An Integral Approach to management and human development based on the spiritual vision of Sri Aurobindo and the Mother with an emphasis on its application to various domains of knowledge and life.
Much has been said and written about “Value Education”, which has become one of the buzzwords of the present educational scene. There is at present a growing consensus among educational thinkers that moral lessons and sermons are the most ineffective way to inculcate values in the young minds. They touch only the superficial layers of the student’s mind. But, unless the values become concrete to the feeling and sensation of the learner, they don’t sink into his or her consciousness. Here is an illustrative story on how to make value education more effective. The story is not fictional, but an actual episode in the life of a teacher in a venerable educational institution in India.
He is a teacher very much respected and admired by his students. On that day he said to his small group of students: “Today I have some interesting work for you. Let us go to the playground”. The boys gathered around the teachers who led them to the playground pushing his old crackling cycle. The boys were intrigued and amused by a large bag hanging in the cycle of their teacher!
In the playground, the teacher placed his cycle in the midst of the students and after taking out the big bag he told the young group: “Now dismantle my cycle. Tear it apart”. The boys pounced on the cycle like a pack of wolves. After half an hour there was no cycle, but only a bunch of cycle parts scattered all over. And the boys looked triumphantly at the teacher waiting for his next instruction. The teacher said “wonderful work, now assemble it and give me my cycle back”. Again, the boys went to work enthusiastically, not knowing that while it is easy to dismantle a cycle, it is very difficult to assemble it back without experience and skill in the trade.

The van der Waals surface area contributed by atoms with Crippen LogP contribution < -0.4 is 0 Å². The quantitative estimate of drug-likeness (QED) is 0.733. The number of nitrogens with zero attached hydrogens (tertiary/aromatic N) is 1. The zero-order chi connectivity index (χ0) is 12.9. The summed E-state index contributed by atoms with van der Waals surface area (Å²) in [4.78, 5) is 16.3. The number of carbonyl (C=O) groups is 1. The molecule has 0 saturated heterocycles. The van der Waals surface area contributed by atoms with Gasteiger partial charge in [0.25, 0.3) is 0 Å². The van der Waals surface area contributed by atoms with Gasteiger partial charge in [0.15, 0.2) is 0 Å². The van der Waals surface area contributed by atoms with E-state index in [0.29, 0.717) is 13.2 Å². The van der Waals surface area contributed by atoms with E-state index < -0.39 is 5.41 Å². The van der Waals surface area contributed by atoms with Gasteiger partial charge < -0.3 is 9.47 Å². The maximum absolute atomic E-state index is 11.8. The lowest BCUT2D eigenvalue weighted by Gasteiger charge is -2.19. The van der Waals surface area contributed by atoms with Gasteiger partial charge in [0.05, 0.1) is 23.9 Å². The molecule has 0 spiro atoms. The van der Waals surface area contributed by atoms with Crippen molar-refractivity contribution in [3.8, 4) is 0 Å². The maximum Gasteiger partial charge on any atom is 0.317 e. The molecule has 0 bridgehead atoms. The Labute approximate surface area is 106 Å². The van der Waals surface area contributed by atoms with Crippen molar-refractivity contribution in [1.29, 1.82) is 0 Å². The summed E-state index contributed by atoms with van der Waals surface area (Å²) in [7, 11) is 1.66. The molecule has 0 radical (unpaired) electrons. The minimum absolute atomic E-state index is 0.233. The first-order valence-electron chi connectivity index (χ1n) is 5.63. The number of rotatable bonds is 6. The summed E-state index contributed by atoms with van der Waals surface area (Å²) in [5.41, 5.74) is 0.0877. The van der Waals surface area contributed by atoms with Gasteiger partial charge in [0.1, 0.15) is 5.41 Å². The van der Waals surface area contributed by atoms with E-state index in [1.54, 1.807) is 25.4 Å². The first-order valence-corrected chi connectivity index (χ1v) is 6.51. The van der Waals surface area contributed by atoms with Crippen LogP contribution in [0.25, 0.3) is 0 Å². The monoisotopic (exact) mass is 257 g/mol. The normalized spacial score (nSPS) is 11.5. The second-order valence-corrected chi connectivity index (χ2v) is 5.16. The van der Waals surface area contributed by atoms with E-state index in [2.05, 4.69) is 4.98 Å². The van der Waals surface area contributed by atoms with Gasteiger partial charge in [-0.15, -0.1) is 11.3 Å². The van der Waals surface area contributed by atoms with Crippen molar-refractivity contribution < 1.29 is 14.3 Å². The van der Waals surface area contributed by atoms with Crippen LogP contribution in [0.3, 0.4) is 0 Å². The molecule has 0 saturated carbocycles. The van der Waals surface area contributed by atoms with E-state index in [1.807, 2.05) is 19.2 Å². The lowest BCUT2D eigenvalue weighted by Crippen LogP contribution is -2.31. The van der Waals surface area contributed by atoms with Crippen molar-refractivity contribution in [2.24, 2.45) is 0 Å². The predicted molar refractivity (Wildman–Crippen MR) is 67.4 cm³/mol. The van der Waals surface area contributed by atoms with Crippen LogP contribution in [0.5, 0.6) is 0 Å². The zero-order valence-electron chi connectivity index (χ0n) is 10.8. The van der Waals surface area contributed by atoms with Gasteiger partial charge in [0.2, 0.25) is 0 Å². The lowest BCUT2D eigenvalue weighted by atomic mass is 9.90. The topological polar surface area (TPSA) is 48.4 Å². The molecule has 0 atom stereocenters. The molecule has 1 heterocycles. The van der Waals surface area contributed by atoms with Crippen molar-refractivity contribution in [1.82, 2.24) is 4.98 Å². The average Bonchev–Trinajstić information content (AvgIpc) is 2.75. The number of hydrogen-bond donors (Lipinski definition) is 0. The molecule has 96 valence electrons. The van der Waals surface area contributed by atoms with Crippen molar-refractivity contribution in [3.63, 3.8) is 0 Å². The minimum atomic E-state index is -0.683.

The teacher sat down and looked at the boys with an amused smile as they were struggling to assemble the cycle parts. One hour passed and the boys were tired and perplexed, unable to fit together the parts of the cycle. The teacher allowed one more hour for the boys to struggle with his torn-down cycle. And finally, he got up and said with a smile “So you are not able to do it. But without my cycle how can I come back to school in the evening?” The boys looked at the teacher exhausted and helpless. The teacher said encouragingly “Never mind, put all these parts in this bag. Some of you take the wheels. Let us go to Ganesh’s cycle shop.”
As they neared the cycle shop, the teacher and the owner of the shop, Ganesh, exchanged a knowing smile, because the teacher had already told Ganesh about the experiment he was going to make with his boys. The teacher told Ganesh “See what these wicked fellows have done to my cycle. Please restore my cycle to me.” Ganesh turned to his young twelve year old assistant Ramu and said, “do it, fast”. As the boys watched in amazement, Ramu started working with his deft, skillful and experience hands. Within half an hour, the teacher’s cycle was brought back to life. The teacher turned to the boys and said “Look what you people, a bunch of six grownup boys, are not able to do even after struggling for two hours, Ramu was able to do single handedly within half an hour. So next time when you look at him, don’t consider him as a lowly cycle shop boy. Treat him with the respect due to a master-craftsman.”
The teacher could have given a lofty sermon on the value of the dignity of labour and the boys would have gone to sleep! But this teacher knew how to impart value-education in the true way.